“When the great crowd of the Jews learned that he was there, they came not only because of Jesus but also to see Lazarus, whom he had raised from the dead. So the chief priests planned to put Lazarus to death as well, since it was on account of him that many Jews were deserting and were believing in Jesus.” (John 12:9-11)
John gives the Lazarus incident the credit for the large turnout of people waving palm branches as Jesus entered Jerusalem. It was the day after the dinner at Lazarus’ home that the entry into Jerusalem took place and John writes,
“The crowd that had been with him when he called Lazarus out of the tomb and raised him from the dead continued to testify. It was also because they heard that he performed this sign that the crowd went to meet him. The Pharisees then said to one another, ‘You see, you can do nothing. Look, the world has gone after him!” (John 12:17-19)
That was Sunday, the Sunday we now remember at the beginning of the Palm Sunday service. The following Friday afternoon at 3 p.m. Jesus would die on the cross. Things were winding down very rapidly and it all began with Jesus’ calling Lazarus out of his tomb.
But I don’t think Jesus resuscitating his friend Lazarus is the main point for us this Sunday morning. Yes, the event was significant for Lazarus and his sisters. But there is a different significance for us today. The key to me is that Jesus promises eternal life as a current event, not something that happens in the future.
Notice the dialogue. Martha said to Jesus, “Lord, if you had been here, my brother would not have died. But even now I know that God will give you whatever you ask of him.” Jesus said to her, “Your brother will rise again.” At this point Martha expresses her faith in the resurrection to come saying, “I know that he will rise again in the resurrection on the last day.”
But Martha used the future tense and Jesus corrects her making sure that she understands the promise of new life is a present tense event. Jesus said, “I am the resurrection and the life. Those who believe in me, even though they die, will live, and everyone who lives and believes in me will never die. Do you believe this?”
Jesus did not say, “I will be the resurrection and I will give life.” Jesus promises a life-giving transformation in the present. At that point, Martha replies, “Yes, Lord, I believe that you are the Messiah, the Son of God, the one coming into the world.” Martha expresses present tense faith even though her brother is still dead and buried.
This is, of course, what we do at every funeral we attend. We do not see any evidence of rebirth, any sign of new or eternal life. Yet, we too stand by the grave and pronounce that what we see is not absolute. New life is God’s ultimate answer to those who believe.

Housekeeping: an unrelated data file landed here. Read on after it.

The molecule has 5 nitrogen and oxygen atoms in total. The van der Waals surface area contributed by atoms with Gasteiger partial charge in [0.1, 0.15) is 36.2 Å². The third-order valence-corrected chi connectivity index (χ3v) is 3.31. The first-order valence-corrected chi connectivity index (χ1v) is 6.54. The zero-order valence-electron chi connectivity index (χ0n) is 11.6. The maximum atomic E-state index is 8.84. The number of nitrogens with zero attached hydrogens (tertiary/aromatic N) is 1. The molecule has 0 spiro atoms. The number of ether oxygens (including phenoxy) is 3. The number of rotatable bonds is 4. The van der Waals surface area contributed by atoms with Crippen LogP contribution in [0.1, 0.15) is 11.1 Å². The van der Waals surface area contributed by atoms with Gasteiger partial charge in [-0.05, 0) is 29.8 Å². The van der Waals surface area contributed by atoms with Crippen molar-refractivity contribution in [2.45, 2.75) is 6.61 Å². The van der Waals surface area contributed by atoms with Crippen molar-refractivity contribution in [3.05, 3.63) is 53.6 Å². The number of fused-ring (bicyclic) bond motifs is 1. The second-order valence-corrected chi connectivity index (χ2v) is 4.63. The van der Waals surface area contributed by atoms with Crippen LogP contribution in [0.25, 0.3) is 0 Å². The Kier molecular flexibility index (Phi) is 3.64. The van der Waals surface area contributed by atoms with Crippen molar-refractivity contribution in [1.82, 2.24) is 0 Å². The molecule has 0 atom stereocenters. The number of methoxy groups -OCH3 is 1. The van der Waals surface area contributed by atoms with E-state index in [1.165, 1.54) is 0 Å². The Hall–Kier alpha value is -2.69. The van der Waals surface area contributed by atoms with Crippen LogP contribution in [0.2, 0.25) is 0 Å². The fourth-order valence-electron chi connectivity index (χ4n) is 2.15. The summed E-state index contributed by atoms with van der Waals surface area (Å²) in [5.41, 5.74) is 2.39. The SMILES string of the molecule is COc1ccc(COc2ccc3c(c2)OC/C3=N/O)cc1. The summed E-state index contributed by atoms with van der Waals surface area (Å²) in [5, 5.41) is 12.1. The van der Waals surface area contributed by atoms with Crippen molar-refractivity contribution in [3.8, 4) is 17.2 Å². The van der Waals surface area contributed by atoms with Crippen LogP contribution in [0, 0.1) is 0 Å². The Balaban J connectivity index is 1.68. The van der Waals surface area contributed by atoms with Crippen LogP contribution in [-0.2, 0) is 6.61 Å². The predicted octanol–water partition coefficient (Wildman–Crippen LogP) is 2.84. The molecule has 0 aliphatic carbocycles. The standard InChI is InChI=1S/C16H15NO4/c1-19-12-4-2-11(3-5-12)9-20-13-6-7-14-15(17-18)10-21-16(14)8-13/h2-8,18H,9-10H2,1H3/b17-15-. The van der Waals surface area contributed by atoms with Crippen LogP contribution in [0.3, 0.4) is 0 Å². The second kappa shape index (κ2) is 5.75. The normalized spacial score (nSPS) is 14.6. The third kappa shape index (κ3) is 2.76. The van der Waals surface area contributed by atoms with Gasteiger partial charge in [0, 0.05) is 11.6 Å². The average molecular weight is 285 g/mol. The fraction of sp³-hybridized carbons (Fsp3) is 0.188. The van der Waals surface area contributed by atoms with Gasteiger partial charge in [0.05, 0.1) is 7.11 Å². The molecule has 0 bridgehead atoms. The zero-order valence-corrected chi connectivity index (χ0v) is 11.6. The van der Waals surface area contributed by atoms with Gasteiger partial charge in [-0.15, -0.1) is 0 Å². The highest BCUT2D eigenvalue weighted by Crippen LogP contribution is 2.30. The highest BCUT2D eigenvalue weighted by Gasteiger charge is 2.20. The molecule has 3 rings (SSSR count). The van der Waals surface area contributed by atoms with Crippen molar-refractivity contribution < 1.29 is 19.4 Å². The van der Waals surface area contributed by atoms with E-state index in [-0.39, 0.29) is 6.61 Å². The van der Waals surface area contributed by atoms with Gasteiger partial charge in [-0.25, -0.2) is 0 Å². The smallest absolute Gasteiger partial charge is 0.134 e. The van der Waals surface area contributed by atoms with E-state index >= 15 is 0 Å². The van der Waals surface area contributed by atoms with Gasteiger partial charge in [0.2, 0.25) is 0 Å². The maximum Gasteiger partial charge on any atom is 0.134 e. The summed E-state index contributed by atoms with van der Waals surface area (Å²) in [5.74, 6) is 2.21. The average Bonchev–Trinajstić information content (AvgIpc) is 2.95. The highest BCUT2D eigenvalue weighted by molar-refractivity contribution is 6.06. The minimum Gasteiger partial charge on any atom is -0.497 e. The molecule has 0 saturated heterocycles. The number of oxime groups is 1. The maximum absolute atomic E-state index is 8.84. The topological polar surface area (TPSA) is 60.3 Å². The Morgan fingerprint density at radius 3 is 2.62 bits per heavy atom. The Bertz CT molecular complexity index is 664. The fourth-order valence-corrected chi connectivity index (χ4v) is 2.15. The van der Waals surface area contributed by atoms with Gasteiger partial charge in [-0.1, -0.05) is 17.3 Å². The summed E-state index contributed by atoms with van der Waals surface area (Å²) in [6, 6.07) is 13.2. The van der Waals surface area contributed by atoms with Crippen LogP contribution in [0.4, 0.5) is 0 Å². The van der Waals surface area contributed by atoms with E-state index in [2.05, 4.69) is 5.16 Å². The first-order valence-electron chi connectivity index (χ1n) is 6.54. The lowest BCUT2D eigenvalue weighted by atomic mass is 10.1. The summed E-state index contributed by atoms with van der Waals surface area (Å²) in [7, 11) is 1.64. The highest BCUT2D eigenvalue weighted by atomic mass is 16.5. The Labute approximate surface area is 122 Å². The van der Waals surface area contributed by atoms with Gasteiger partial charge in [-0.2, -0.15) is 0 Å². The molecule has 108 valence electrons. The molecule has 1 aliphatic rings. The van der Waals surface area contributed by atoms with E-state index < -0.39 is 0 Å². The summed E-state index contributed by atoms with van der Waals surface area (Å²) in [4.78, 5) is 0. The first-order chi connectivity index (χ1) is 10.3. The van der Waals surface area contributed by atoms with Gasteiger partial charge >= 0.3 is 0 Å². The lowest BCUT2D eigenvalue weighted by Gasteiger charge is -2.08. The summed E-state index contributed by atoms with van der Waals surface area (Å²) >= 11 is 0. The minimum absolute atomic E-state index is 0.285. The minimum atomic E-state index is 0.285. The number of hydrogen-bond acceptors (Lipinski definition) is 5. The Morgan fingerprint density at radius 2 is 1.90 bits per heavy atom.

But the thrust of this passage for me comes in the closing words, “Jesus said to them, ‘Unbind him, and let him go.’” This statement is, for me, both immanently practical and clearly metaphorical.
First, the practical. Lazarus was prepared for burial. His ankles would have been tied together and his wrist bound in front of him. He would have also had a strap around his chin. Then rather than being wrapped mummy-style, there would have been a large burial sheet under the length of his body that in once piece went up his back over his head and down the front. This shroud would have been further strapped around in place with wrappings. Lazarus was quite literally bound up in his burial clothes.
Beyond the practical, Lazarus was bound to death. Lazarus needed to get separated from the power of death. Yes, he would die again one day, but Lazarus did not have to live under the bondage of death. For each of us without Jesus is bound to death and we need Jesus to unbind us from the power of sin and death.
I can tell you the day that the bondage lifted for me. It was during a youth group meeting at St. Peter’s Episcopal Church. Still living in Rome, Georgia and Victoria and I were working with the High School youth group. A member of the group, 16-year old Tannika King wanted to be baptized.
As the youth group was her real community within the church, the baptism service was conducted during our youth time with the youth group joining Tannika’s Mom in presenting her for baptism. Everyone there for the service presented Tannika. Victoria and I were asked to be her Godparents.
Just as she was baptized, her head still dripping baptismal waters on the floor, Father Al Daviou said a prayer and then made the sign of the cross on Tannika’s forehead with oil and said, “Tannika, you are sealed by the Holy Spirit in baptism and marked as Christ’s own forever.”
I could scarcely believe the appropriateness of those words. For me at that moment they transcended mere words to show me the greater truth. Eternal life starts now. We talk about eternal life as if it were a distant possibility, something we hope to have in the future. Yet the promise of scripture is eternal life that starts right here, right now. In Tannika’s baptism, she made a public faith commitment with eternal consequences. Though I pray that Tannika outlives me, I know she will die some day (unless of course the Lord returns in the meantime). But that death that awaits her holds no power over Tannika, for she was unbound that day at St. Peter’s and so was I.
I don’t look forward to death. And I don’t enjoy dwelling on the prospects. But that knowledge, that eternal life has already started, set me free from those panic attacks. You too can be set free. You too can be unbound.
Jesus is still declaring that death is not the ultimate answer and the grave is not stronger power than the love of God. Jesus calls to you to come out of the grave. Grab hold of the certainty of eternal life. It’s not some distant prospect. You can be unbound right now. Amen.